I love the natural feeling of the relationship between Brad and Abby (Sam Rockwell & Vera Farmiga). One of the biggest things about any drama, no matter what sort of genre boundaries it crosses, is that the character need to feel real. I don’t care what sort of story you’re telling, if the characters in your screenplay don’t connect with people emotionally on some level then there’s really no hope for anything else you’re attempting to do. While this movie is absolutely a (psychological)horror-thriller its main structure is an intense family drama. The foundation of which is always going to be real, honest characters. One example is early on when Brad joins Abby in bed – he’s trying to start sex, without being obnoxious, and his wife isn’t really ready yet, but he’s kissing her ass (literally), telling her how gorgeous she is, to the point of saying he loves how her armpits smell.
When the horror-thriller elements star to kick in hard there are obvious comparisons, and maybe homages, to similar films now considered classics. For instance, just Abby’s hair alone and later her pale complexion will have most people thinking of Rosemary’s Baby. As Joshua (Jacob Kogan) further manipulates his parents he becomes reminiscent of an even more actively involved Damien Thorn.
One of the eeriest scenes comes when the dog dies. The way Joshua mimics his father begins to show us how the boy might possibly be a psychopath. We know already there’s something not quite right, but this is a spooky moment. Even Brad starts to get a peek into the personality of his son, and though he soon forgets mostly about it this is a big turning point. As an audience, we’re gradually privy to more of his creepy behaviour that leads us farther and deeper into the boy’s psychopathy.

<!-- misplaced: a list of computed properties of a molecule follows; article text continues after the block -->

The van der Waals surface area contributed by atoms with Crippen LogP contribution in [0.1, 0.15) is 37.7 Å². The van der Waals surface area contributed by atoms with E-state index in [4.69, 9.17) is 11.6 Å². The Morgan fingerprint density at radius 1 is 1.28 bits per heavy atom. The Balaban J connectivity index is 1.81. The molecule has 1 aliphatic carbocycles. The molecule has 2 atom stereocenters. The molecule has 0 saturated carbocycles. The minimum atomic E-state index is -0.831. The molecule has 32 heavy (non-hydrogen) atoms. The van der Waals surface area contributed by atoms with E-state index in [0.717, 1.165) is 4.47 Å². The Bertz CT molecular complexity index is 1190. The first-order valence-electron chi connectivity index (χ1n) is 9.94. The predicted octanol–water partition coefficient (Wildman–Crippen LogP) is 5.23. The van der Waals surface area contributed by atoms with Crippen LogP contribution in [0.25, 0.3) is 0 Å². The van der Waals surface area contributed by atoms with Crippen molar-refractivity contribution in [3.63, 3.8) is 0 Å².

Rockwell is a fantastic actor. He does well with a variety of characters, and this is no different. The character of Brad is complex. He’s a very loving, understanding husband, and all at once a man with needs, both emotional and physical. Later on, he becomes a sort of vilified father near the end. So as an actor Rockwell has tons with which he can work. He’s easy to relate with watching him deteriorate, and this is probably why it’s all so effective. We feel for him all the way. Alongside him is Farmiga, another awesome talent. She is always watchable, even in movies where there’s nothing too exciting going on. Here, she’s saddled with playing a role similar to the ones played by Mia Farrow and Lee Remick, only this is a much more realistic portrayal of a woman driven to madness by pregnancy and/or motherhood. It isn’t easy to portray an honest character like this, but Farmiga gives us the good and bad of a new mother, one that’s already experienced the exact same thing not even a decade before. Having seen several women go through that new life as a mother, including the rocky beginnings, I find Farmiga’s performance to be extremely on point. And when Joshua further drives his mother into psychological ruin there are some good scenes between Farmiga and Rockwell, where they give us a devastating look at a corroding marriage.